Poona Pact, September 1932

The Congress expressed strong reaction against the right of separate electorate to the Indian minorities, especially to low caste Hindus whom Gandhi named Harijan (sons of God). Dissonance in Gandhi is conspicuous that he observed fast unto death on the right to the ‘sons of God.’ An agreement with low caste to surrender the separate electorate right was concluded to save Gandhi’s life.

3rd Roundtable Conference: Nov. 17-Dec. 24 1932

The main issues had been discussed in the first two conferences and now the rest of them were to be discussed. It was poorly attended conference. Quaid did not participate despite living in London. Gandhi did not attend as he had been detained.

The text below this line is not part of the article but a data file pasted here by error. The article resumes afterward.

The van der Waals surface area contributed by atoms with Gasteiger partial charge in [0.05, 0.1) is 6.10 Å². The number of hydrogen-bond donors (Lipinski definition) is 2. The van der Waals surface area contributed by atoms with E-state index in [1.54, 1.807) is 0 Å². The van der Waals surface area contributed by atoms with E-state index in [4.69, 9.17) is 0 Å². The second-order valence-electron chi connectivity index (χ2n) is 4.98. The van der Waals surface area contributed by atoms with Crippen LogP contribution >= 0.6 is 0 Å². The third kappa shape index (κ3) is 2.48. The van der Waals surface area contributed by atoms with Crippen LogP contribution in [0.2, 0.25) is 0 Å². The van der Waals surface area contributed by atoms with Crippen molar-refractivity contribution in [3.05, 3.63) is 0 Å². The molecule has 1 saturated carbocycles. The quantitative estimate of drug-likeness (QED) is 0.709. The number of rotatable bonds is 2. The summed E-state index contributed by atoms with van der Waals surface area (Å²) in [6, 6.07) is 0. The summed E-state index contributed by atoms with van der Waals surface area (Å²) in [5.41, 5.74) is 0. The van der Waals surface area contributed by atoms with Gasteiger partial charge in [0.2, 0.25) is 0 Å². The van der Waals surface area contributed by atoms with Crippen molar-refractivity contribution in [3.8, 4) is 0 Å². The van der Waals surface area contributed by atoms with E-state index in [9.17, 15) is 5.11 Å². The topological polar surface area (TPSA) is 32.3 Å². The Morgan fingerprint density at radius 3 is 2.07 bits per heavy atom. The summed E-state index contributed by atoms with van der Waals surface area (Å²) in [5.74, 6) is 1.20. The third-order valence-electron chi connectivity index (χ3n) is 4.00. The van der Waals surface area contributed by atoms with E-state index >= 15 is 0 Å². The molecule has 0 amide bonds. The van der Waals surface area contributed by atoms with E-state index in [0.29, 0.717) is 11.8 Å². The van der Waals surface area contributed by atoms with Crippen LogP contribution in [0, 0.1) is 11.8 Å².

The conference brought no change in party positions and widened Hindu-Muslim gulf.

White Paper on Constitutional Proposals: March 1933

The British government issued a small document in the form the White Paper. It included detail of working basis of the Indian constitution with Dyarchy in the centre and full responsible governments in the provinces.

Government of India Act, 1935

Approved by the King: August 1935

Despite these efforts the communal problems could not be settled as satisfactory to the nations living in India particularly the Muslim. Therefore the key issues remained unchanged:

  • Hindu Muslim Relations
  • Failure to arrive at settlement
  • Muslim demands transmuted from safeguarding rights to complete independence—Pakistan.

Source: CSSForum